In a study published Wednesday in Nature, researchers report a robot that can adapt to “injury” by quickly learning to move in spite of damaged limbs. In less than two minutes, the six-legged creature can learn to compensate for two broken legs. Using the same technique, the researchers also created a robotic arm that could continue to move objects in spite of multiple malfunctioning motors.
“Robots will eventually provide tremendous benefits to society, especially if they can complete tasks too dangerous for humans to perform,” study author Jeff Clune of the University of Wyoming told The Post. Many roboticists hope their creations will end up digging for survivors in treacherous rubble and fighting deadly fires in man’s stead. “But robots won’t be effective in those situations if they can’t adapt and continue on after being damaged,” Clune said.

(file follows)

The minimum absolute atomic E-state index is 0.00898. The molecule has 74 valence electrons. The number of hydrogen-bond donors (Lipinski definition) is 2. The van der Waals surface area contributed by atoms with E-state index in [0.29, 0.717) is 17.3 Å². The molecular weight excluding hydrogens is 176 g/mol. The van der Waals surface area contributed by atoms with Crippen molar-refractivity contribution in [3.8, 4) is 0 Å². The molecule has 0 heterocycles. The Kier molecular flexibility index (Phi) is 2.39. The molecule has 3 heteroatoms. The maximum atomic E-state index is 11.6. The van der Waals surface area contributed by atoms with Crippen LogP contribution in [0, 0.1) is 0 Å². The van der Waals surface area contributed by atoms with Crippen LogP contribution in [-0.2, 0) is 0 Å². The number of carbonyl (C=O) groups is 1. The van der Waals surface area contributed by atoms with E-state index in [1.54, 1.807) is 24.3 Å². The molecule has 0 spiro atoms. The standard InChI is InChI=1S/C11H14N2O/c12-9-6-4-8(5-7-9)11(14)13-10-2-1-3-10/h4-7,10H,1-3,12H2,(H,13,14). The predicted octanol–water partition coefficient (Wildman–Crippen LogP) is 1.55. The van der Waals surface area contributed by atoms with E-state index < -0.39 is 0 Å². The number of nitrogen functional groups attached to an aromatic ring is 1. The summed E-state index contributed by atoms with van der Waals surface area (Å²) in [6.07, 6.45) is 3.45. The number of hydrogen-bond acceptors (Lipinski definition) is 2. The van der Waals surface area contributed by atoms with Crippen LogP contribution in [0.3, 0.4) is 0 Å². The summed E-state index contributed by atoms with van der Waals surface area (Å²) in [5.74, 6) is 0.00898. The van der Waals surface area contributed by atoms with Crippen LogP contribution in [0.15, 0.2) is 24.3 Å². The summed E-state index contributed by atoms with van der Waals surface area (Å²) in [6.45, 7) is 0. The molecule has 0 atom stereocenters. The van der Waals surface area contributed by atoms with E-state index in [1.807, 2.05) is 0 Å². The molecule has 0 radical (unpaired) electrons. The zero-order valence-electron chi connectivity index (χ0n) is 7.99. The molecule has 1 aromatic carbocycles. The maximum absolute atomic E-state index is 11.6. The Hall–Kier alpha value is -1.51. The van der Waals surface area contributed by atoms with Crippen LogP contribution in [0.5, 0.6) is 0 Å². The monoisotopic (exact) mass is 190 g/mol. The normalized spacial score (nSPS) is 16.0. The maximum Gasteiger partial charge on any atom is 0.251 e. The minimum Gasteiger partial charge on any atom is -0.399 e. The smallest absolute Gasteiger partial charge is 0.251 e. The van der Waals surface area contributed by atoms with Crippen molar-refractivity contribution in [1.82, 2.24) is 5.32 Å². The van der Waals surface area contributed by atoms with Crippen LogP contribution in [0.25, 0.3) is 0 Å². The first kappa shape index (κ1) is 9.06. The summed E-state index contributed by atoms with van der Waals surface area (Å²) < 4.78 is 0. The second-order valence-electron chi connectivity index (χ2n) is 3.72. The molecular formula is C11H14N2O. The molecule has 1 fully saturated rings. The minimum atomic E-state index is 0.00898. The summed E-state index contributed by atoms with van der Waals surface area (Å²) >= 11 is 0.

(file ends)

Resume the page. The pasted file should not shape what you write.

A robot can easily overcome damage if it’s able to work through the different ways it can move its body. By using a learning algorithm to try out different ways of moving, a robot can come up with a new gait. But that usually takes hours.
“The robot has to search intelligently through the space of all possible behaviors,” Clune said. “It’s larger than the number of molecules on planet earth, it’s like finding one of a few needles in a field of haystacks.”
To speed up the process when performance is crucial, Clune and his collaborators gave their robots what he calls a “simulated childhood.” Before being operated, they spend several hours going through simulations.
“It plays for a while,” Clune said. “It learns lots of ways to move its body, just like a child saying, ‘Oh, I can walk on my tippy toes, I can hop on one foot.'”
So just like a human or other animal, the injured robot is able to find a solution without working from scratch: It has an intuitive sense of the different motions its body can go through, so it adapts to loss of limbs and motors much more quickly than it otherwise could.